Water is the earth’s most precious resource. Though we live on a ‘blue planet’, less than one per cent of water is actually accessible as freshwater. Water is essential to human survival, to the natural environment, to the agriculture industry, for businesses, and increasingly for energy use. The future of this resource matters to every living thing on Earth and water scarcity is becoming an increasingly globalised issue.

Image courtesy of tpsdave, © 2013, some rights reserved.

Image courtesy of tpsdave, © 2013, some rights reserved.

Too often, the private sector has dominated the water usage scene, with the principle of sustainable use of the resource frequently taking a back seat to profit.  However, environmentalists have devised a new strategy to encourage multiple actors (mainly the government, the private sector and consumers) to come together and act in the best long-term interests for all parties involved. Instead of appealing to the intrinsic value of water as a resource for the ecosystem, water stewardship programs are based on a very simple concept: water is the stuff of life for everyone, and that includes businesses. By improperly managing water systems, companies risk their ability to make their products on a long-term scale. Water scarcity means a curb in production and profit, which is something no company wants.  Goldman Sachs listed water scarcity as one of the top five risks to businesses in 2008, and the issue has consistently remained at the top of global agendas.[1]

The World Wide Fund for Nature (WWF) has been active in the water stewardship programs. The organisation has partnered with several huge businesses, including H&M, SABMiller, Marks and Spencer and the Coca-Cola Company to make the biggest possible impact on the future of water sustainability. The Coca-Cola Company has had a controversial past with responsible use of water, coming under fire along with the industry giant Nestle for a series of water privatisation acts in the developing world a few years ago. However, in their collaboration with the WWF, they have shown themselves to value a type of commitment to ethical water use, which in turn boosts their reputation as a sustainable company.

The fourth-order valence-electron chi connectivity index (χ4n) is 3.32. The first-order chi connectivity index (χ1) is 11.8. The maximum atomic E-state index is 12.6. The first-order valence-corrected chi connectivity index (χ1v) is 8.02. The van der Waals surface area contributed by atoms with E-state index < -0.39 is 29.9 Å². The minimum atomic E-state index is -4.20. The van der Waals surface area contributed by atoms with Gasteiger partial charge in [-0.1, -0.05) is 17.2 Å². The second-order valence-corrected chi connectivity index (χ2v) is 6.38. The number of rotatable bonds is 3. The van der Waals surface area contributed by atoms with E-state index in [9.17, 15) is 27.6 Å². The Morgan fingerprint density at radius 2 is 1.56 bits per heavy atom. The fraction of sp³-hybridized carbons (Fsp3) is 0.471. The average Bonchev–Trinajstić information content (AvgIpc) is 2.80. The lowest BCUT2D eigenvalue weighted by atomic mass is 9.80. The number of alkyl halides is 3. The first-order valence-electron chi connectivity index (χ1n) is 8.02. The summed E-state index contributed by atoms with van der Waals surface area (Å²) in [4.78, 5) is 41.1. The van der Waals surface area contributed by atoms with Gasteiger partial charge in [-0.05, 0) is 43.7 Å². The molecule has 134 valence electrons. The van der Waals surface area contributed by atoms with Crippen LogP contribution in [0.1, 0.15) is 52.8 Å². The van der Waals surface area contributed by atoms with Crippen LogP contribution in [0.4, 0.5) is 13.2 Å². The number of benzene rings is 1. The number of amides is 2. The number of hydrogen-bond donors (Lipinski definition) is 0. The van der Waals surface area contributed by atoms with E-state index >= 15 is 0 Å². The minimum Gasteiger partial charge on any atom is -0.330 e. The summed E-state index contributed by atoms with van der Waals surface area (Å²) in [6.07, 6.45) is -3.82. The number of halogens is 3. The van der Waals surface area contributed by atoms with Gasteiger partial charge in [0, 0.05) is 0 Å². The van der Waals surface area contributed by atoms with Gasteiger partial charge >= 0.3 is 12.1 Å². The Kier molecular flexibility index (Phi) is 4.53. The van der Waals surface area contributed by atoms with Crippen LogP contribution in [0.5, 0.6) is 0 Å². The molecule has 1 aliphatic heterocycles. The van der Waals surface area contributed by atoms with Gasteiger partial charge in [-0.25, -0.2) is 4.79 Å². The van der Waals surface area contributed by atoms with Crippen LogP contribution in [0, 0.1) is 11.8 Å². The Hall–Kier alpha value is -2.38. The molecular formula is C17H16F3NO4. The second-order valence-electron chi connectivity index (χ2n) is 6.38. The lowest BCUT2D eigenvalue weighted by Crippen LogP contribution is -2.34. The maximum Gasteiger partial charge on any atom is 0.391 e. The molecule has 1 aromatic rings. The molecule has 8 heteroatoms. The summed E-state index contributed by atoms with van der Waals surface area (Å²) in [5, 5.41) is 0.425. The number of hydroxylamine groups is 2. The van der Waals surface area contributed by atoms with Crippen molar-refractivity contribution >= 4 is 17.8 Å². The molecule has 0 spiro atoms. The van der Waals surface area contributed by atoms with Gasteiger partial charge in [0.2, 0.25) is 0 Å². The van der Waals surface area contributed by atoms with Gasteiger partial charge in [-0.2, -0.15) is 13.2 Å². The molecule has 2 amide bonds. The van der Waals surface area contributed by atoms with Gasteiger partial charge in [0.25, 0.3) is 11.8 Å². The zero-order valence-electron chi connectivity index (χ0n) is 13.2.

The World Wide Fund for Nature’s partnership with the Coca-Cola Company

It takes an average of a gallon of water to make a 2-litre bottle of the soda. When you include the water used to grow the ingredients like sugar cane, this can go up to almost 132 gallons of water per 2-liter bottle. [2] If Coca-Cola wants to continue making a profit off of this drink, they need to ensure that those 132 gallons per bottle are coming from a source that can give them a steady and reliable supply. By encouraging responsible use of the precious resource, water stewardship programs aim to mitigate risks to the environment and to businesses, which in turn limits long-term risks to the most number of stakeholders in the company. The water stewardship program with Coca-Cola Company has been highly successful in creating partnerships with local governments for the sustainable management of watersheds.

The Coca-Cola Company is seeking ‘water neutrality’ by 2020, meaning that the company will seek to reduce their water usage, recycle used water through water treatment plants and replenish healthy water sheds by implementing local projects such as reforestation and agricultural water use efficiency programs. Though many activists claim that this is ‘greenwash’ and that a company employing as much water use as the Coca-Cola Company couldn’t possibly achieve water neutrality, it is a step in the right direction for one of the biggest beverage companies in the world.

Branching public and private interests